The Eighth Sunday of Ordinary Time

(If this Sunday is the Sunday before Ash Wednesday, read this devotion in the morning, and the devotion entitled, “The Sunday Before the Season of Lent” in the evening, under this same tab.)

Matthew 13:1-23; Mark 4:1-20; Luke 8:4-15

The Mystery of the Kingdom in Parables

Today, we begin a series of devotions on the parables of Jesus that happen to be grouped together in three of the gospels (that is, Matthew, Mark, and Luke; John’s gospel records more of Jesus’ discourses than his parables).  The first parable that each of the three gospels begins with is the “Parable of the Sower,” although it really should be called, “the Parable of the Soils,” for that is what the parable is about.  Its preeminence among the parables is cited by Jesus, himself, when, after the disciples ask him about the parables, he said, “Do you not understand this parable?  How then will you understand all the parables?”  Thus, we must pay very close attention to it.

But first, we must ask with the disciples, “Why do you speak to them in parables?”  And Jesus’ answer might trouble some people.  It has been given to the disciples “to know the secrets of the kingdom of heaven, but to them it has not been given”; indeed, “for those outside everything is in parables.”  And this is what troubles some people.  All three gospels then record Jesus’ citation of Isaiah 6:8-10, Isaiah’s call to ministry in which he is told that, preach and prophesy all he may, the people will not hear.  Indeed, all that his preaching will do is make their hearts dull, their ears heavy, and their eyes blind.  And why is this, “lest they see with their eyes, and hear with their ears, and understand with their hearts, and turn and be healed.”  Lest?  Yes, “lest.”  In other words, the purpose of Jesus’ parables is to further enlighten those who are already members of the kingdom so that they “will have an abundance,” while the same parables only serve to further harden those who are outside lest they should be healed.

This is hard medicine.  The interplay here is between God’s eternal election and man’s sinful heart.  It is true that God turns some and not others.  But those who are not turned do not wish to be turned anyway; they are content to remain in their sins.  Would not those whom God turned be content to remain in their sins had He not turned them?  Yes, they would.  Then why turn only them and not all?  We leave this to the inscrutable will of God.  We do know that each and everyone deserves death and hell, for we have all sinned and gone our own way.  That God chooses to save some is a credit to His manifold grace.  But He does no injustice to those outside; He simply leaves them where they prefer to be.  God does not wish their damnation (1 Timothy 2:4), nor does He prevent it, nor is He obliged to (Exodus 33:19; Romans 9:14-18).  So let those on the “inside” be humble and pray for those on the “outside,” after all, who knows … (2 Timothy 2:25-26)?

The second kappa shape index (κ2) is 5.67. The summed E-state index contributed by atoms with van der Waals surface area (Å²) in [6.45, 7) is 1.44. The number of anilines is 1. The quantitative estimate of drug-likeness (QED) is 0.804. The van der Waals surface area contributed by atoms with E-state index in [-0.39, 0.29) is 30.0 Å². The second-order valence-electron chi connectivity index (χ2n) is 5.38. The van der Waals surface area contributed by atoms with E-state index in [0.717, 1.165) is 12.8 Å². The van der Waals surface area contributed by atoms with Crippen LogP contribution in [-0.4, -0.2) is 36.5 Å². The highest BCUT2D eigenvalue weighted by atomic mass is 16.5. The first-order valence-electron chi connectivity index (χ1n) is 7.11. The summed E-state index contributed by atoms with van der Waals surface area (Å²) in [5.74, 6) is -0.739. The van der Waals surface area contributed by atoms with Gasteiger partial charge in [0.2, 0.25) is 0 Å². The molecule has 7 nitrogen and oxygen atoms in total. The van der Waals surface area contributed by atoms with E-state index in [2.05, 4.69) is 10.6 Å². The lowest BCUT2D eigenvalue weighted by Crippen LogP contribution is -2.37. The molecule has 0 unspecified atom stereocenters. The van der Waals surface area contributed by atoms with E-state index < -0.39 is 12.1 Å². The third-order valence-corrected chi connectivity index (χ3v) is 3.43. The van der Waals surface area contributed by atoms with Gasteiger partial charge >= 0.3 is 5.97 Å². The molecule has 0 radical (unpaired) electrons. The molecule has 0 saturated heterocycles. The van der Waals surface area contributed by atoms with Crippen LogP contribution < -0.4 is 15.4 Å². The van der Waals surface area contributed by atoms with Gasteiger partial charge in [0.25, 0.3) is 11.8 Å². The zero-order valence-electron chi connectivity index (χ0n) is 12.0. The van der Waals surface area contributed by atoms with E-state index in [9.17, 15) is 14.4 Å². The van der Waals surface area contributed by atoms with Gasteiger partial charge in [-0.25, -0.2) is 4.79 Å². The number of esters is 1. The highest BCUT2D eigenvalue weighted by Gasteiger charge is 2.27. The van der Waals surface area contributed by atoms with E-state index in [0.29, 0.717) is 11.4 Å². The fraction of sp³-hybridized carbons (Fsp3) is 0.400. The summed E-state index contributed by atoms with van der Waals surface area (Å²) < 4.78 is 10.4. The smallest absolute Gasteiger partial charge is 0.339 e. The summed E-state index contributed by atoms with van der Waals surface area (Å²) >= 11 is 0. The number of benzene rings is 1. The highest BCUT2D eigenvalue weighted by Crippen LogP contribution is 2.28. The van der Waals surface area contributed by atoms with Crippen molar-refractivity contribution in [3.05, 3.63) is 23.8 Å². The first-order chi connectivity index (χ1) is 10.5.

Author: The Reformed Baptist

My name is Stephen Taylor, ordained Baptist minister of eighteen years pastoral experience with a Ph.D. in Historical Theology from Southwestern Baptist Theological Seminary in Fort Worth, Texas. Better than that, I am married to a godly woman, Karla, who has been very patient with me since 1989. I have two daughters, both of whom I homeschooled for extended periods of time, who became godly young women, and who ran off and married godly young men, all of which is very proper. The oldest daughter has even seen fit to bless me with a grandson and a granddaughter, and my youngest daughter with a grandson, all three of whom are bundles of exceeding joy. As you can see, I am quite blessed. This website is dedicated to helping people grow in the wisdom and knowledge of our Lord Jesus Christ through the gift of writing that the Lord has given to me. It is specifically about helping His people grow in godliness, the theme you see repeated above. I write devotions with this aim and hope that they might be of some help to God’s people. Full disclosure: I am of a Reformed bent, meaning that my understanding of Scripture is primarily informed by the Reformers and their successors of the sixteenth and seventeenth centuries. However, as a student of church history and theology, I strive to remain true to that teaching handed down once for all unto the saints through every age of the Church. I like to think of myself as a “catholic” Christian, as the Reformers thought of themselves. At any rate, feel free to read, pray, and contact me if you wish, or correct me if need be. As you can see, I tend to follow the church year. Of course, I make no special claims about these devotions. I know very well that others have written better and plumbed the depths of God’s word with greater insight. But if my musings help someone draw closer to the Lord, well then, I have my reward. Blessings to you and may the God and Father of our Lord and Savior Jesus Christ speak to you that word which He knows you especially need to hear. Grace & peace, Stephen Taylor

Leave a Reply